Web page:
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Iraqis testify in Blackwater grand jury probe

  • Story Highlights
  • Father of boy killed among the first Iraqis to testify in probe of September 16 shooting
  • Iraqi officials say Blackwater guards killed 17, injured 27 in unprovoked shooting
  • Blackwater says guards were returning fire from armed insurgents
  • Grand jury convened to determine if guards broke U.S. law
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From Kevin Bohn and Driss Sekkat
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WASHINGTON (CNN) -- Three Iraqis testified Tuesday in a federal grand jury investigation of a deadly Baghdad shooting involving security contractors from Blackwater Worldwide.

The three men refused to comment on what they told the panel or their reaction to testifying in the closed-door proceedings, which began in November.

Prosecutors also declined to speak to reporters about what the Iraqis said.

According to Iraqi officials, Blackwater guards shot and killed 17 people, including women and children, and wounded 27 at Baghdad's Nusoor Square on September 16.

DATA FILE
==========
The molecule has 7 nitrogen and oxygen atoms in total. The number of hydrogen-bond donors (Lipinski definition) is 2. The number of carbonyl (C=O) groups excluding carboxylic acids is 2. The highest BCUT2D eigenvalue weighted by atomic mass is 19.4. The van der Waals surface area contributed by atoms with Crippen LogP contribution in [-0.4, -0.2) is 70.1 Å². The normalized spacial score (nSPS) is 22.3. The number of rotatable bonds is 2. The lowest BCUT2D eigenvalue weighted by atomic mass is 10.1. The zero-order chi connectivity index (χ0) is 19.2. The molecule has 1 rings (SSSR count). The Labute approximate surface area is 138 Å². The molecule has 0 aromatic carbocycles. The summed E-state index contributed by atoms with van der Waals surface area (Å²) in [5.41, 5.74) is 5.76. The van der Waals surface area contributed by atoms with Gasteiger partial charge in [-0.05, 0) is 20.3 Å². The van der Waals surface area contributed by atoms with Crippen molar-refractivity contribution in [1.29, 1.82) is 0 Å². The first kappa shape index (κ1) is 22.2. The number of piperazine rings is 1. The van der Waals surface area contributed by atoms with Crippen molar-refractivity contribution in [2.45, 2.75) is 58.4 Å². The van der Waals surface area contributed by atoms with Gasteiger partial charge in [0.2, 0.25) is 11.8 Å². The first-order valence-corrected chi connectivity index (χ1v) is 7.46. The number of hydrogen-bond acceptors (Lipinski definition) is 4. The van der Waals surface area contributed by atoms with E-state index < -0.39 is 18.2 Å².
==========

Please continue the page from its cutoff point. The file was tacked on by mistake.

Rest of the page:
Though a number of Blackwater guards have testified in the proceedings, Tuesday marked the first time that Iraqis have appeared before the panel.

Blackwater officials have said the incident began when armed insurgents attacked its guards. But the first U.S. soldiers who arrived on the scene told investigators they found no evidence that the guards were fired upon, sources familiar with the investigation have previously told CNN. See details about security contractors in Iraq »

One of the men who testified, Mohammed Hafez Abdul Razzaq, was an eyewitness to the incident. His 9-year-old son was killed in the shooting. He previously was interviewed by FBI agents in Iraq, as were other wounded civilians and eyewitnesses.

The grand jury has been meeting since November as prosecutors try to determine if the guards broke U.S. laws.

Blackwater is one of three contractors providing security services for the State Department in Iraq. The other two are Triple Canopy and DynCorp.

Under a provision instituted in the early days of the U.S.-led occupation of Iraq, security contractors have immunity from Iraqi law.


The incident placed the operations of Blackwater and other security firms under scrutiny in Iraq, where an estimated 25,000 private contractors protect diplomats, reconstruction workers and government officials.

Blackwater's five-year State Department contract, which began in 2006, must be renewed every year. In April, the contract was renewed amid controversy over the pending legal action.

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